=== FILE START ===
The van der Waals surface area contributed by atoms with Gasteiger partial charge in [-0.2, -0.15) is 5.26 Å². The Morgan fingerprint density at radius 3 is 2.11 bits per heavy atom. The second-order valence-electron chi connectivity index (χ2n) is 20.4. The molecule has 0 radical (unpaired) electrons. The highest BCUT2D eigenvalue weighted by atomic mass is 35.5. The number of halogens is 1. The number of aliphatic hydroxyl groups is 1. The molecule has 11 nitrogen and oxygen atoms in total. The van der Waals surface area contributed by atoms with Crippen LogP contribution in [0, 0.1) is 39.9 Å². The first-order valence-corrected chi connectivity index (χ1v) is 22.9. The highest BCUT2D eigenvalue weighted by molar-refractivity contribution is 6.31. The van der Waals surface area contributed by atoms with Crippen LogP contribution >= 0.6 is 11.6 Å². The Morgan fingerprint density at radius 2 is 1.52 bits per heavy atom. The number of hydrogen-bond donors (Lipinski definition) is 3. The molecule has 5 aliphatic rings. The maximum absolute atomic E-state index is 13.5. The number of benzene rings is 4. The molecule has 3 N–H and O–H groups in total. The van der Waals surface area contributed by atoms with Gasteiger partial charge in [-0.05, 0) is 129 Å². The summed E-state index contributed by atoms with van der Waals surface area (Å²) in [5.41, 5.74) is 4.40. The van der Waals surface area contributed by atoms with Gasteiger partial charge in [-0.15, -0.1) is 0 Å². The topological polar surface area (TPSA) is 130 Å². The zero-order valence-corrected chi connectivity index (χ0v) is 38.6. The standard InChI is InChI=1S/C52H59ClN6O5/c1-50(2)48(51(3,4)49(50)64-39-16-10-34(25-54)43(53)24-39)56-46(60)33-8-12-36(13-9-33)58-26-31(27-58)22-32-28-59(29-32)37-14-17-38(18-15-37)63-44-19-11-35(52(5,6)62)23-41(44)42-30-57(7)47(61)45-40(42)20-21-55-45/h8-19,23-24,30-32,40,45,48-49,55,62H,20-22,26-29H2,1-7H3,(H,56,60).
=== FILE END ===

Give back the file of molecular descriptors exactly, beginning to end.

The van der Waals surface area contributed by atoms with Gasteiger partial charge in [-0.2, -0.15) is 5.26 Å². The Morgan fingerprint density at radius 3 is 2.11 bits per heavy atom. The second-order valence-electron chi connectivity index (χ2n) is 20.4. The molecule has 0 radical (unpaired) electrons. The highest BCUT2D eigenvalue weighted by atomic mass is 35.5. The number of halogens is 1. The number of aliphatic hydroxyl groups is 1. The molecule has 11 nitrogen and oxygen atoms in total. The van der Waals surface area contributed by atoms with Crippen LogP contribution in [0, 0.1) is 39.9 Å². The first-order valence-corrected chi connectivity index (χ1v) is 22.9. The highest BCUT2D eigenvalue weighted by molar-refractivity contribution is 6.31. The van der Waals surface area contributed by atoms with Crippen LogP contribution >= 0.6 is 11.6 Å². The Morgan fingerprint density at radius 2 is 1.52 bits per heavy atom. The number of hydrogen-bond donors (Lipinski definition) is 3. The molecule has 5 aliphatic rings. The maximum absolute atomic E-state index is 13.5. The number of benzene rings is 4. The molecule has 3 N–H and O–H groups in total. The van der Waals surface area contributed by atoms with Gasteiger partial charge in [-0.05, 0) is 129 Å². The summed E-state index contributed by atoms with van der Waals surface area (Å²) in [5.41, 5.74) is 4.40. The van der Waals surface area contributed by atoms with Gasteiger partial charge in [-0.15, -0.1) is 0 Å². The topological polar surface area (TPSA) is 130 Å². The zero-order valence-corrected chi connectivity index (χ0v) is 38.6. The standard InChI is InChI=1S/C52H59ClN6O5/c1-50(2)48(51(3,4)49(50)64-39-16-10-34(25-54)43(53)24-39)56-46(60)33-8-12-36(13-9-33)58-26-31(27-58)22-32-28-59(29-32)37-14-17-38(18-15-37)63-44-19-11-35(52(5,6)62)23-41(44)42-30-57(7)47(61)45-40(42)20-21-55-45/h8-19,23-24,30-32,40,45,48-49,55,62H,20-22,26-29H2,1-7H3,(H,56,60).